$ date

Mon Jun 06 23:44:18 UTC 2016


NTP

The Network Time Protocol. Most likely, your device uses NTP to sync its time with some big servers to get accurate time.

Any network connected device, at least.

If it wouldn't have accurate time, even completely wrong time, there would be quite a lot of issues, like not yet valid certificates and such. Nobody likes issues.

That's NTP in a nutshell. Now be brave, and say "Thank you for saving the internet, NTP".

There are a couple clients (and servers) for Linux, *BSD and other UNIX likes.

This post should be a little help choosing.

ntpdate

Ah, yes! Not even a daemon, just a single-shot time magician.

It is in the Network Time Protocol program suite.

usage: ntpdate [-46bBdqsuv] [-a key#] [-e delay] [-k file] [-p samples] [-o version#] [-t timeo] server ...

The TL;DR is: ntpdate -u your.fancy.ntp more.servers.here.

Does the job, but since it isn't a daemon, it doesn't keep the time up to date on it's own.

ntpd

Another program from the Network Time Protocol program suite. This time, the reference daemon.

Even though it is mainly used for time servers themselves, when the world is due to explode at 8pm and you want to make sure you don't forget to put your 3D glasses on, you can use it as a client too.

Slamming something like the below in the /etc/ntp.conf should work, but you should really really really read the rest of the post before you decide to use it. Like, really really.

# NTPd config.
# Taken from http://blog.i0i0.me/

# Restrict daemon connections to localhost.
restrict default nomodify nopeer noquery
restrict 127.0.0.1 mask 255.0.0.0

# Use self as fallback, in case network isn't there yet.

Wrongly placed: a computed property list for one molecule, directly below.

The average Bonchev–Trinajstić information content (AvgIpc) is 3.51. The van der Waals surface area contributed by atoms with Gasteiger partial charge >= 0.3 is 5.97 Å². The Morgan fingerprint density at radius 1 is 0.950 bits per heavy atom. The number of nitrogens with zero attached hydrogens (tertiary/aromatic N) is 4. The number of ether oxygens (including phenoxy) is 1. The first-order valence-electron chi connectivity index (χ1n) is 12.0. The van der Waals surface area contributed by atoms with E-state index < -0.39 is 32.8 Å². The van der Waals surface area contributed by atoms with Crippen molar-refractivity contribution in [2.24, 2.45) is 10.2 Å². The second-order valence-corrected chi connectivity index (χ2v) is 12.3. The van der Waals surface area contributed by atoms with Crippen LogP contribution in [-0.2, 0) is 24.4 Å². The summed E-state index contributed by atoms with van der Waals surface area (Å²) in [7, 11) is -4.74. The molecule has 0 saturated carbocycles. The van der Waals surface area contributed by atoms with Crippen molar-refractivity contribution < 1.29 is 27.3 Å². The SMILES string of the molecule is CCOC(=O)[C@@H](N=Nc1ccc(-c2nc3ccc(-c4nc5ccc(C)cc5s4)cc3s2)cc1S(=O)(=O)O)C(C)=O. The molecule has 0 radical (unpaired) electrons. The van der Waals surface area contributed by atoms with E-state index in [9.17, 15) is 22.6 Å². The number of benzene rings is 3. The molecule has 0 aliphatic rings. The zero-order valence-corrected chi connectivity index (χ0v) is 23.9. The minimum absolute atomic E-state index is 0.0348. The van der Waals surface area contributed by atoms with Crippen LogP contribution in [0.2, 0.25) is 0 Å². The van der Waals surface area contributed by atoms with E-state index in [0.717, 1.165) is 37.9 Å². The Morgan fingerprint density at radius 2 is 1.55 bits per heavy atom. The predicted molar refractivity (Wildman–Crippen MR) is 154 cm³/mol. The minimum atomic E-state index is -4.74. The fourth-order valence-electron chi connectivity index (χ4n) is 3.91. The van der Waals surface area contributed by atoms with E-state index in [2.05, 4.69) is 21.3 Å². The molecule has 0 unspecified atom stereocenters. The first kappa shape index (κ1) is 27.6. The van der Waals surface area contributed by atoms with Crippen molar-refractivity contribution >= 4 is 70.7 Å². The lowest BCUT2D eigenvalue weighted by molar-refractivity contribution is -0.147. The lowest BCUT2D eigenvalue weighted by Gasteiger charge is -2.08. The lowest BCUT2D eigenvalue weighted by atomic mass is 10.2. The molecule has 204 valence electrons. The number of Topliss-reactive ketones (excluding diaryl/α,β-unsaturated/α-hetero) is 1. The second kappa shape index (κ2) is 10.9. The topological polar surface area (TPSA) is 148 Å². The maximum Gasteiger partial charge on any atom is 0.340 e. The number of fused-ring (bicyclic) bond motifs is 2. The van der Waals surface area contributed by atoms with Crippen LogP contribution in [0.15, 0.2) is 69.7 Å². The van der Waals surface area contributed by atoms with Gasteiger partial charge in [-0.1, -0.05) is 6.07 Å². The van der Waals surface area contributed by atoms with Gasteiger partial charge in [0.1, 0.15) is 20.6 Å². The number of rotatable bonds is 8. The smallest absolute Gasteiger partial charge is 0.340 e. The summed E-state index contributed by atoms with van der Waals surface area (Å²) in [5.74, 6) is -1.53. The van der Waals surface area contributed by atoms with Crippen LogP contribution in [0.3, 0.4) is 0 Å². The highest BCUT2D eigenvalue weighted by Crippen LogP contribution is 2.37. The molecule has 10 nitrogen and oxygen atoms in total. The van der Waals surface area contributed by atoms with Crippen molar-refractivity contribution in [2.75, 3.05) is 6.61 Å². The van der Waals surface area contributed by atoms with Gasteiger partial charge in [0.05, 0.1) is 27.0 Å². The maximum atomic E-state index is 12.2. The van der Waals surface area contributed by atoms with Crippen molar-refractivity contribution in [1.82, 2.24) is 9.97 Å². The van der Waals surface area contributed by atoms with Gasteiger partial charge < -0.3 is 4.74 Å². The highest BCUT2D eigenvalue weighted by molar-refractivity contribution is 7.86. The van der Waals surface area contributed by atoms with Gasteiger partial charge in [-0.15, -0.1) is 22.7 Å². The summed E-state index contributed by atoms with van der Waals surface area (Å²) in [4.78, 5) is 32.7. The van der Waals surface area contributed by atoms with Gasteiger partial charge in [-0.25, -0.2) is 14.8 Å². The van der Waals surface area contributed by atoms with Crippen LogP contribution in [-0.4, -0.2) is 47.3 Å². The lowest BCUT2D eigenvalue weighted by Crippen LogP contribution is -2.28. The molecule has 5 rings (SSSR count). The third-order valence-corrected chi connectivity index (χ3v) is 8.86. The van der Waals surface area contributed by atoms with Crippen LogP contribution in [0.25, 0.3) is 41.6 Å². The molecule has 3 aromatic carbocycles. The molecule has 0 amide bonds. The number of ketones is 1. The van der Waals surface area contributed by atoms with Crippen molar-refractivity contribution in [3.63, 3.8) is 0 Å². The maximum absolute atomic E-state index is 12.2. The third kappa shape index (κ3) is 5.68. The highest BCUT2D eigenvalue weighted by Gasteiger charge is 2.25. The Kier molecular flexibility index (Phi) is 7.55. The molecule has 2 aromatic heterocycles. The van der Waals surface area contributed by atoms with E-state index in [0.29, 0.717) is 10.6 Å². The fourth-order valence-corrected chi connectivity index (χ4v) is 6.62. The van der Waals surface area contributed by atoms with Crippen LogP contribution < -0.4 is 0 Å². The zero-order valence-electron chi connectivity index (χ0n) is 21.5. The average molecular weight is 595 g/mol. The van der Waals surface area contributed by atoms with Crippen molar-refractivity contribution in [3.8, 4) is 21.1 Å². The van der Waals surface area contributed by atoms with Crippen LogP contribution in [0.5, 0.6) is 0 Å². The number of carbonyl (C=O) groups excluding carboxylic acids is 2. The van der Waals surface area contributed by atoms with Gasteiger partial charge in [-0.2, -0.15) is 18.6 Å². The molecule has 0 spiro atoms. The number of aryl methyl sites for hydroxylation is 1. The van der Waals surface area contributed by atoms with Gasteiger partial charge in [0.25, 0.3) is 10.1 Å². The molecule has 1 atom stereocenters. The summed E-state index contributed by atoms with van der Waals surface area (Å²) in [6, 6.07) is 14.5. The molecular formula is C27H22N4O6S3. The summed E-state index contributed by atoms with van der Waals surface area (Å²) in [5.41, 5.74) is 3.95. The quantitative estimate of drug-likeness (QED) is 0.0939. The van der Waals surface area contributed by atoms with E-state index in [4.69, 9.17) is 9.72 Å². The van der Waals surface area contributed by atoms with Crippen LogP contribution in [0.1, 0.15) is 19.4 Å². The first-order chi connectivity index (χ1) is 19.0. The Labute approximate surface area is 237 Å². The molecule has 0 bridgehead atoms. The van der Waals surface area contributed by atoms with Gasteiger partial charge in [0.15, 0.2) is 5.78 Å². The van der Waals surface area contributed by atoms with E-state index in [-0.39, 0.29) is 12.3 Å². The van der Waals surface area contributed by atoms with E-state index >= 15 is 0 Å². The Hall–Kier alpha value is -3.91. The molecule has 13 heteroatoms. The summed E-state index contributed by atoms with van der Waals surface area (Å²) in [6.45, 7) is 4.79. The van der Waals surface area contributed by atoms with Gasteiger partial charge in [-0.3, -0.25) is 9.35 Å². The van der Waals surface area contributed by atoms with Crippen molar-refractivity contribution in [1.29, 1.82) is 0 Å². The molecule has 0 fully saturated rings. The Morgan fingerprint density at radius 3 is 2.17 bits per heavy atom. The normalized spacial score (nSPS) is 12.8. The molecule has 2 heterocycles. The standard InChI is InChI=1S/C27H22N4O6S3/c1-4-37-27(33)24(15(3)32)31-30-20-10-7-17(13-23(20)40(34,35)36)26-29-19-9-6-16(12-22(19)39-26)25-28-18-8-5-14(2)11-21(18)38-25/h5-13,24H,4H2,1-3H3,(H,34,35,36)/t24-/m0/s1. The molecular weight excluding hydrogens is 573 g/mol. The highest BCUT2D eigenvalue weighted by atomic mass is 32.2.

server 127.127.1.0
fudge  127.127.1.0 stratum 10

# Servers to sync up to: In this case, from ntp.org pool.
server 0.pool.ntp.org
server 1.pool.ntp.org
server 2.pool.ntp.org
server 3.pool.ntp.org

chrony

My personal favourite. A client/server daemon, like ntpd, but easier to configure and a bit better for more rough situations, unlike ntpd which definitly wants machines which run 24/7 and have a permanent network connection.

Configuring it pretty easy, but to really use it, you should read the docs over at chrony.tuxfamily.org.

Simple client (Put it in /etc/chrony/chrony.conf):

# Chrony config

# Record the rate at which the system clock gains/losses time.
driftfile /var/lib/chrony/drift

# In first three updates step the system clock instead of slew
# if the adjustment is larger than 1 second.
makestep 1.0 3

# Enable kernel synchronization of the real-time clock (RTC).
rtcsync

# Use the ntp.org pool with ibursts.
pool pool.ntp.org iburst

For a server, simply use the above, but add an allow directive. More in the documentation.

Verdict

ntpdate is pretty good for one shot type of scenarios or where you sync it via cron or other custom things. I think busybox even ships with it?

ntpd is what I would use for a NTP server on a dedicated server, hosted in a datacenter. As an NTP client? Eeeeeh.

chrony is what I use for local NTP servers and clients in pretty much any case: It is easy to configure and just works.

$ cd ..